During the study, patients undergo three lumbar punctures (spinal taps) - at weeks 2, 4, and

6 - to measure BDNF and various other brain chemicals. For this test, a local anesthetic is

given and a needle is inserted in the space between the bones in the lower back where the CSF circulates below the spinal cord. A small amount of fluid is collected through the needle. The procedure generally takes from 5 to 20 minutes. Patients return to the clinic 2 weeks after completing the study medication for a final evaluation, including a physical examination and blood and urine tests.

Clinical Details

Official title: Stimulation of Tyrosine Kinase and ERK Signaling Pathways in Huntington's Disease

Study design: Endpoint Classification: Safety/Efficacy Study, Primary Purpose: Treatment

Detailed description: Objective: The overall objective of this study is to examine the acute effects of lithium alone and/ or in combination with divalproex on markers of neuroprotective activity in patients with Huntington's disease (HD). It is hypothesized that at safe and tolerable doses these drugs will enhance depleted levels of brain-derived neurotrophic factor (BDNF), a neurotrophin which is necessary for the survival of striatal neurons. Study population: Patients suffering from Huntington's disease will be study participants. Design: The acute effects of lithium and divalproex on surrogate measures of neuroprotective activity will be evaluated in up to 24 HD patients. The study, lasting approximately 6 weeks, will be conducted on an outpatient basis. Outcome measures: In this proof-of-principle study, efficacy in restoring BDNF concentrations will be assessed through cerebrospinal fluid (CSF) measurements. Safety will be monitored by means of frequent clinical evaluations and laboratory test.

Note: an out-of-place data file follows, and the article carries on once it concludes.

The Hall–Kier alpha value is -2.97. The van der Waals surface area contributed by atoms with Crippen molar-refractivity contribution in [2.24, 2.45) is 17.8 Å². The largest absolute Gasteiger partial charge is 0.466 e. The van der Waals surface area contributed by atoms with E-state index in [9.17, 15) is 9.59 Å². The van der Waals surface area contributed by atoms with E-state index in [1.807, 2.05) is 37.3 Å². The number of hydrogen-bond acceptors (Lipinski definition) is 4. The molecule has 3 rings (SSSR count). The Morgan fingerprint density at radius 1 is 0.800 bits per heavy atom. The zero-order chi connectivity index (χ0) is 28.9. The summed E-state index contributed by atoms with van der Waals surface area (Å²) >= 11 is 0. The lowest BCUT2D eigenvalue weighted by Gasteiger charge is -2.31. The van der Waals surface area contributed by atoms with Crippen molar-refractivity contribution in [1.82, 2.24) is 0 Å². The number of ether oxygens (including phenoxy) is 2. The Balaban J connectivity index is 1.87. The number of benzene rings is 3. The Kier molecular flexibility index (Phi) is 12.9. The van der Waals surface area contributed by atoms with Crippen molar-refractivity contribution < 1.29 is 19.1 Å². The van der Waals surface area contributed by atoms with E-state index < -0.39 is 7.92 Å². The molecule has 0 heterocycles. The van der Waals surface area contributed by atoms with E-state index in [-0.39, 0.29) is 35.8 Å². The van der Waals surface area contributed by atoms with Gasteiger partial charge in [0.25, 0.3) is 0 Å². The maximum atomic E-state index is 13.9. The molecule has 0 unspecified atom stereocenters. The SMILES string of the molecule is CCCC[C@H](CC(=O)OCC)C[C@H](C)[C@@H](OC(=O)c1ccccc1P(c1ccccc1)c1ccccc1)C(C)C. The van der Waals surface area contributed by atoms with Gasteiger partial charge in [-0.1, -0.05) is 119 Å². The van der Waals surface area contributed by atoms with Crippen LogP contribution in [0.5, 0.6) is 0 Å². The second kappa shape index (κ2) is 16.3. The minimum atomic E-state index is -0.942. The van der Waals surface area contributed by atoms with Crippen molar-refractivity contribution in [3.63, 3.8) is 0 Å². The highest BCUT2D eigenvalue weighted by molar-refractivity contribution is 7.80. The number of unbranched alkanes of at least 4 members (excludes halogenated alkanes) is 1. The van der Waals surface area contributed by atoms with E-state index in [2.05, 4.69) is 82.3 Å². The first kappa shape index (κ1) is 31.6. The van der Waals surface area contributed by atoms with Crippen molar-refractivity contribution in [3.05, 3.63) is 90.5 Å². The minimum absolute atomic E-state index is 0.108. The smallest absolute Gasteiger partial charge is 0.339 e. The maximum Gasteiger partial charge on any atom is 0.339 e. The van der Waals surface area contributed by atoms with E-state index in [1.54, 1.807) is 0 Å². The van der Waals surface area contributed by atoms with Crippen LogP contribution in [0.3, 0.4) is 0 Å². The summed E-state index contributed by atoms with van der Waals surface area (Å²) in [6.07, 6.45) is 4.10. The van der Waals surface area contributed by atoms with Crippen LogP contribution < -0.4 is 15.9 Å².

Minimum age: N/A. Maximum age: N/A. Gender(s): Both.